Tropical countryside bird assemblages: Richness, composition, and foraging differ by landscape context

Gary Luck, Gretchen Daily

Research output: Contribution to journalArticle

160 Citations (Scopus)

Abstract

In tropical regions worldwide, large tracts of native rain forest have been replaced by agricultural systems. Appropriate management of these systems may contribute to biodiversity conservation, but we have limited knowledge of the effect of different management strategies on species persistence. We examined the capacity of tropical countryside in southern Costa Rica to provide resources for avian frugivores. Bird assemblages visiting fruiting Miconia trees were recorded in five landscape contexts: sites near (<2 km from) a large (227-ha) rain forest remnant, split between high and low agricultural intensity; sites far (5-8 km) from the remnant, similarly split; and the remnant itself. Across all landscape contexts, 73 native bird species were observed taking fruit from Miconia. The composition of frugivore assemblages differed significantly among agricultural landscape contexts. Species richness was highest in near, low-intensity sites (21.5 ± 1.79, mean ± 1 SE) and lowest in far, high-intensity sites (14.1 ± 0.89). The visitation rates of frugivores did not differ among landscape contexts for all species combined, but there were significant differences in the frequency of visits for 10 individual species.Large, socially dominant frugivores were common visitors to trees in far, high-intensity agricultural sites, whereas the visitation rates of many smaller, subordinate frugivores (e.g., small tanagers) declined with distance from the large rain forest remnant or in high-intensity sites. Also, some forest-dependent species (e.g., White-ruffed Manakin, Corapipo altera) were infrequently recorded at fruiting trees in high-intensity and far sites. However, trees in far sites provided resources to species that use both forest and agricultural habitats. Isolated fruiting trees in our study area appear to be an important resource for many avian frugivores. Use of these trees by a wide range of species is enhanced by their proximity to relatively large areas of native rain forest. Low-intensity agriculture that incorporates fruiting trees as part of live fences, windbreaks, or shade and allows for the preservation of rain forest remnants, would be beneficial to biodiversity conservation in the tropics and may facilitate the regeneration of bird-dispersed rain forest plants.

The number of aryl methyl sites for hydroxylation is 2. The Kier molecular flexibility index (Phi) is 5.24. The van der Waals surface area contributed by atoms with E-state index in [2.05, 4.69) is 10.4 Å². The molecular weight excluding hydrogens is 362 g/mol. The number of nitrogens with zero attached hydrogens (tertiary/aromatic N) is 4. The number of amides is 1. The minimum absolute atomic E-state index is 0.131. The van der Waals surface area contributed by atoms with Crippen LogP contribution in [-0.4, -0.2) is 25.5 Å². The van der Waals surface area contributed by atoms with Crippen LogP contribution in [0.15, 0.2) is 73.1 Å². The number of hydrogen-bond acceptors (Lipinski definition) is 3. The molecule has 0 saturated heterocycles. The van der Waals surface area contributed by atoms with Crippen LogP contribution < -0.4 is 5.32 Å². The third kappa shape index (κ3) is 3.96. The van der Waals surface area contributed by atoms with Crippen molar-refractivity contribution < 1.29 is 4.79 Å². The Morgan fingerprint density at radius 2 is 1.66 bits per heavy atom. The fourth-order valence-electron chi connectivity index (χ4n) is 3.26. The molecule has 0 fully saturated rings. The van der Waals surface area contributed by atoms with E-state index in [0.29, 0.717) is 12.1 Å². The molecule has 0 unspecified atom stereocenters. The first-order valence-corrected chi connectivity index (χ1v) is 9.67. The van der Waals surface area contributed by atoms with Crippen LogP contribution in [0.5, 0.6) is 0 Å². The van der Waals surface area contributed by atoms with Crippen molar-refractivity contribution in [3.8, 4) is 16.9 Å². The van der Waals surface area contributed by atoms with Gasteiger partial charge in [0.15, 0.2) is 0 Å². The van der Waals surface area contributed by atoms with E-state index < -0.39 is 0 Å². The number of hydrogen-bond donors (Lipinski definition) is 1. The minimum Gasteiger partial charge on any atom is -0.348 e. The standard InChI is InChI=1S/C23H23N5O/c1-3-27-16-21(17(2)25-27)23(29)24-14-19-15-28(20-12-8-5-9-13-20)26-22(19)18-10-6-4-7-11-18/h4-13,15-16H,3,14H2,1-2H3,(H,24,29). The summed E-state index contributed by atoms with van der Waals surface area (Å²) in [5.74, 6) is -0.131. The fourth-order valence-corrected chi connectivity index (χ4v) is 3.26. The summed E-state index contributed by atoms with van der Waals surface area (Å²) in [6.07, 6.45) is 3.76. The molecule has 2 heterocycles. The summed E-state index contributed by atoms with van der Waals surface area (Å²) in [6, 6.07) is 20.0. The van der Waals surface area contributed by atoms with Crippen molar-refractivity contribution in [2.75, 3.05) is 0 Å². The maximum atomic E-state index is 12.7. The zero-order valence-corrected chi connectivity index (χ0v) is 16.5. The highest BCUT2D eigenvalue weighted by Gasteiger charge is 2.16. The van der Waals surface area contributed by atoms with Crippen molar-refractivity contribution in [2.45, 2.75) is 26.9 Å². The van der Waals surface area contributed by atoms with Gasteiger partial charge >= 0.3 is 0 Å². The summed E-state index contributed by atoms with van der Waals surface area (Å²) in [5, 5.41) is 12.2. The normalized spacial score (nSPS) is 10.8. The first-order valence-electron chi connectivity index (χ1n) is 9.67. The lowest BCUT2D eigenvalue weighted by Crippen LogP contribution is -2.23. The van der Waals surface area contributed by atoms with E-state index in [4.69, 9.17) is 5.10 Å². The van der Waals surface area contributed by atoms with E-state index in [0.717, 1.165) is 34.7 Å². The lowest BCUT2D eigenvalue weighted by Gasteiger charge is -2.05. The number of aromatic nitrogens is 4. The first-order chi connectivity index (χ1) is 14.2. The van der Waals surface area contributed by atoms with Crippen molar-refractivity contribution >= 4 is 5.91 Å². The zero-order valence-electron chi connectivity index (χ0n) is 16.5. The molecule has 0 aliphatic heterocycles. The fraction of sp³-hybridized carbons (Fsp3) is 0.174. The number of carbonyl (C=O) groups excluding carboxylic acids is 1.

Original languageEnglish
Pages (from-to)235-247
Number of pages13
JournalEcological Applications
Volume13
Issue number1
Publication statusPublished - 2003

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